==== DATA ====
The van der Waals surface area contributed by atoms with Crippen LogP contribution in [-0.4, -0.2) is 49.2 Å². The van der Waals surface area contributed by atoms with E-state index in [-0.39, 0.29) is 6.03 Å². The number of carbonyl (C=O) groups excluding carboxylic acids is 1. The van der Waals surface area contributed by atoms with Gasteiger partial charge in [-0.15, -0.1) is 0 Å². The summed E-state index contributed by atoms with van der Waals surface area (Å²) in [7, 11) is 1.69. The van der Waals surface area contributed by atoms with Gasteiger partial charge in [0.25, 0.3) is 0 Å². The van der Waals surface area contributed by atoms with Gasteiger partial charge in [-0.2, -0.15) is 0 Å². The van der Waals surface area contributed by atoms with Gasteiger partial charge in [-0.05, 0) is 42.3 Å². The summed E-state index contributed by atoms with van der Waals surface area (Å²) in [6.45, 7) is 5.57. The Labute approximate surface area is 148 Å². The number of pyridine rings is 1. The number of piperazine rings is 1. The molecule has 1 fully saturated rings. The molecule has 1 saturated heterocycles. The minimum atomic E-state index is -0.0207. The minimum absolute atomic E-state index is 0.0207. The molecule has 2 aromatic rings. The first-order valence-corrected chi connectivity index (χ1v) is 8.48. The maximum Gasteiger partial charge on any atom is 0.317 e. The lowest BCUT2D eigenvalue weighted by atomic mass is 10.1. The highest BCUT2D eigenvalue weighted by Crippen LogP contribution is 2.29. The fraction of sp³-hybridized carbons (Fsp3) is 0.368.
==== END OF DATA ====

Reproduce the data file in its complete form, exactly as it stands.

The van der Waals surface area contributed by atoms with Crippen LogP contribution in [-0.4, -0.2) is 49.2 Å². The van der Waals surface area contributed by atoms with E-state index in [-0.39, 0.29) is 6.03 Å². The number of carbonyl (C=O) groups excluding carboxylic acids is 1. The van der Waals surface area contributed by atoms with Gasteiger partial charge in [-0.15, -0.1) is 0 Å². The summed E-state index contributed by atoms with van der Waals surface area (Å²) in [7, 11) is 1.69. The van der Waals surface area contributed by atoms with Gasteiger partial charge in [0.25, 0.3) is 0 Å². The van der Waals surface area contributed by atoms with Gasteiger partial charge in [-0.2, -0.15) is 0 Å². The van der Waals surface area contributed by atoms with Gasteiger partial charge in [-0.05, 0) is 42.3 Å². The summed E-state index contributed by atoms with van der Waals surface area (Å²) in [6.45, 7) is 5.57. The Labute approximate surface area is 148 Å². The number of pyridine rings is 1. The number of piperazine rings is 1. The molecule has 1 fully saturated rings. The molecule has 1 saturated heterocycles. The minimum atomic E-state index is -0.0207. The minimum absolute atomic E-state index is 0.0207. The molecule has 2 aromatic rings. The first-order valence-corrected chi connectivity index (χ1v) is 8.48. The maximum Gasteiger partial charge on any atom is 0.317 e. The lowest BCUT2D eigenvalue weighted by atomic mass is 10.1. The highest BCUT2D eigenvalue weighted by Crippen LogP contribution is 2.29. The fraction of sp³-hybridized carbons (Fsp3) is 0.368.